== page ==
Baby simulators are given to school girls around the world to teach teenagers just how difficult a newborn can be but instead of deterring teen pregnancies, they're encouraging them.
Students who took the baby simulator course in a Western Australian study of more than 2000 girls were twice as likely to have a baby in their teenage years.
The world-first study followed participants of baby simulator programs from 57 schools to the age of 20 and also showed they were more likely to become pregnant and less likely to have an abortion.
University of Western Australia Telethon Kids Institute study author Dr Sally Brinkman said the results were "surprising".
"The main aim of the program was to try and reduce teen pregnancies. The program was supposed to put students off and then they would take extra steps to not get pregnant," Brinkman said.
"Unfortunately and surprisingly for us, the intervention definitely didn't work and it's actually increased the pregnancy rate."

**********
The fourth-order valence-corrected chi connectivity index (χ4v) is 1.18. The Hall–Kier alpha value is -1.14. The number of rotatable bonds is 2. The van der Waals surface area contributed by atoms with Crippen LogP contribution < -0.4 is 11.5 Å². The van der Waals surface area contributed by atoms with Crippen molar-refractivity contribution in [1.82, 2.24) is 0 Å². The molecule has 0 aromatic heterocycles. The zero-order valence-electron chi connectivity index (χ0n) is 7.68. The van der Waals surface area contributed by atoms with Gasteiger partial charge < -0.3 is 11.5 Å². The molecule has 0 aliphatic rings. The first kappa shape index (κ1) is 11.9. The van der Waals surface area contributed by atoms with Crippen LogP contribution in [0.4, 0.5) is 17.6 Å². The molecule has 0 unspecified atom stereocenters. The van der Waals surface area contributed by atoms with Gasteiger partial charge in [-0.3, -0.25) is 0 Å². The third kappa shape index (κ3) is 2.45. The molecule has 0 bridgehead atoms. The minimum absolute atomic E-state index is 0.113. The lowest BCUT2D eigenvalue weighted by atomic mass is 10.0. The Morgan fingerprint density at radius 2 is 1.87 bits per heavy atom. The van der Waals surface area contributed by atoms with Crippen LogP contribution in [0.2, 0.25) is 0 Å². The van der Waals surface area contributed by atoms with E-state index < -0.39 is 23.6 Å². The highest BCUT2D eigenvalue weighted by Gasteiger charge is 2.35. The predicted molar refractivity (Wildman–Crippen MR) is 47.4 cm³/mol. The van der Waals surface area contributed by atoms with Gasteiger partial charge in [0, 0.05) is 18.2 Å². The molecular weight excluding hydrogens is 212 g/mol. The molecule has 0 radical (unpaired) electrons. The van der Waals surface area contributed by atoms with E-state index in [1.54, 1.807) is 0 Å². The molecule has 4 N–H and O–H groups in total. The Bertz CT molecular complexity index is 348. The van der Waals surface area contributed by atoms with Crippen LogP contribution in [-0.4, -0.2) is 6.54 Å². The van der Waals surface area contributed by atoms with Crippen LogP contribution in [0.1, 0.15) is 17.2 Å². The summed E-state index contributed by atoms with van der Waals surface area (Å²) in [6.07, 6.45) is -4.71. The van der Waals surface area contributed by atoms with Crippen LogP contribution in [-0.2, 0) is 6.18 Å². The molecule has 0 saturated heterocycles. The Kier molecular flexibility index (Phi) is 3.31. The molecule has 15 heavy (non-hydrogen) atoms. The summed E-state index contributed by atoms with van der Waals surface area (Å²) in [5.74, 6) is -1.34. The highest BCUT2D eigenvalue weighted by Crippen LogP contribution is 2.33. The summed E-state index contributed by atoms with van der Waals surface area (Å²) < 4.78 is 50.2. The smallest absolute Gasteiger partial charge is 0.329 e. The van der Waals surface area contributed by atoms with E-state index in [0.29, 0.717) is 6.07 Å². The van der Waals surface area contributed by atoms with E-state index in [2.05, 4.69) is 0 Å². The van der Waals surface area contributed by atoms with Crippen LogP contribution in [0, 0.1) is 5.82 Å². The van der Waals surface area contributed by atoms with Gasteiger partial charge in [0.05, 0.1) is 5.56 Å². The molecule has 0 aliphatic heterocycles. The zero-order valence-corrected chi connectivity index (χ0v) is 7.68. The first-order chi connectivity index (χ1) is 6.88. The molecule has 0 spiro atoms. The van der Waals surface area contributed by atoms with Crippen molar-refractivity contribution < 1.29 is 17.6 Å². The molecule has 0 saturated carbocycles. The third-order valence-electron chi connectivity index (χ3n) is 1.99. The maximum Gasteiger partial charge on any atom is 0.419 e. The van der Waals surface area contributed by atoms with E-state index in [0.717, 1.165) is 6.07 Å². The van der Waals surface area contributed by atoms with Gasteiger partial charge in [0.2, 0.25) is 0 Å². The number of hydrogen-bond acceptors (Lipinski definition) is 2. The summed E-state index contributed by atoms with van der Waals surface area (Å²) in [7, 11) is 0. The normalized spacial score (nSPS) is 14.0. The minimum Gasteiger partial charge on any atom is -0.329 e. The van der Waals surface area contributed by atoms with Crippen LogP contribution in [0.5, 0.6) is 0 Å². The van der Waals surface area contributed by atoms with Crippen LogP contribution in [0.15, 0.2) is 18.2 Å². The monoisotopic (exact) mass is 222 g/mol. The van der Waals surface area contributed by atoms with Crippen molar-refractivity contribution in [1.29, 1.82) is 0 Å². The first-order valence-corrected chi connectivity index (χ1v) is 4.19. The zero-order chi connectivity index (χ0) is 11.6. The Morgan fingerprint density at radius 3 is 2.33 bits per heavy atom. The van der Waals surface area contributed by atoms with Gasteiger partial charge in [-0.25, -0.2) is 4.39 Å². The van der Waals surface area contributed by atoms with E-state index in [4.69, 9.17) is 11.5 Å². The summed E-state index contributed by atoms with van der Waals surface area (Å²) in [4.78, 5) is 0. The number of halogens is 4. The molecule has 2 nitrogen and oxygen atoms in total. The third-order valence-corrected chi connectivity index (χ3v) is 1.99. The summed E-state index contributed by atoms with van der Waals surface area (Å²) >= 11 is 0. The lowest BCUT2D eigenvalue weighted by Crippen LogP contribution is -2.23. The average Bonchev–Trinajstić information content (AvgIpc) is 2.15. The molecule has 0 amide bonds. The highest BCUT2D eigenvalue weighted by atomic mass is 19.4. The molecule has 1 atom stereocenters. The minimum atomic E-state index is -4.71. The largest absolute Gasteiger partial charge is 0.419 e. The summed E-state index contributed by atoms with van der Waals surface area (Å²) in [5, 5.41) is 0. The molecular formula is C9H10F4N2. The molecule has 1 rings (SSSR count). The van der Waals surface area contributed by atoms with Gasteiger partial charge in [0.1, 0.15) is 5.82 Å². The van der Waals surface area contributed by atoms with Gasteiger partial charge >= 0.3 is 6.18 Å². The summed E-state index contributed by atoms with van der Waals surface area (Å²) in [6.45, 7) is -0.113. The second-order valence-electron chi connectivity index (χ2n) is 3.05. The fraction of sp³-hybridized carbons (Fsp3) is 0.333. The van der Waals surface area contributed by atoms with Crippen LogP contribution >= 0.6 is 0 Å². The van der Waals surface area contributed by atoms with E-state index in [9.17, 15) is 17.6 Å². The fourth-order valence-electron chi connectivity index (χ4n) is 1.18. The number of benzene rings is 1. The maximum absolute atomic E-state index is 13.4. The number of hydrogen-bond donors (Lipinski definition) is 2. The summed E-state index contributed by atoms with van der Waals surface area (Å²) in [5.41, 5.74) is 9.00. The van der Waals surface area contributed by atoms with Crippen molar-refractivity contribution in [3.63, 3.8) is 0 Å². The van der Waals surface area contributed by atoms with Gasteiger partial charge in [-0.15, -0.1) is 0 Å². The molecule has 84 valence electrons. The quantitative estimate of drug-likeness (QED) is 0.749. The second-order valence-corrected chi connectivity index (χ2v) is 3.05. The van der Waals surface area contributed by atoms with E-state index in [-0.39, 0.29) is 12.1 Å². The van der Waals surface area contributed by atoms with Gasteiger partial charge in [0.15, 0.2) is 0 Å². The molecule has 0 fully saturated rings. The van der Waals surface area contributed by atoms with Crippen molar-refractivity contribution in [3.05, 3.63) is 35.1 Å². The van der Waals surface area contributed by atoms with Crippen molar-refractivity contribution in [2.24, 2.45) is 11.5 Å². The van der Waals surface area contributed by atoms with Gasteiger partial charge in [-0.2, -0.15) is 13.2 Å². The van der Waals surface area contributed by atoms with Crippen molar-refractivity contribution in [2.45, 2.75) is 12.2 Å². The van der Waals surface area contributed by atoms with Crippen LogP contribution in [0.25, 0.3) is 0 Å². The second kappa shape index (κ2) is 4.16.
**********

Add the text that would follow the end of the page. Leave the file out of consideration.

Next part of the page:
Brinkman said "we don't know why the program failed" but said it could have been due tot he fact that students only had the babies for one weekend as opposed to one week.
"Because you get a higher dose essentially then you're more likely to put the students off but we don't know that that's the circumstance. It might be the opposite. They might actually become even more confident in looking after the baby and then be less concerned if they do actually become pregnant."
Among 21 OECD countries Australia has the sixth highest adolescent pregnancy rate.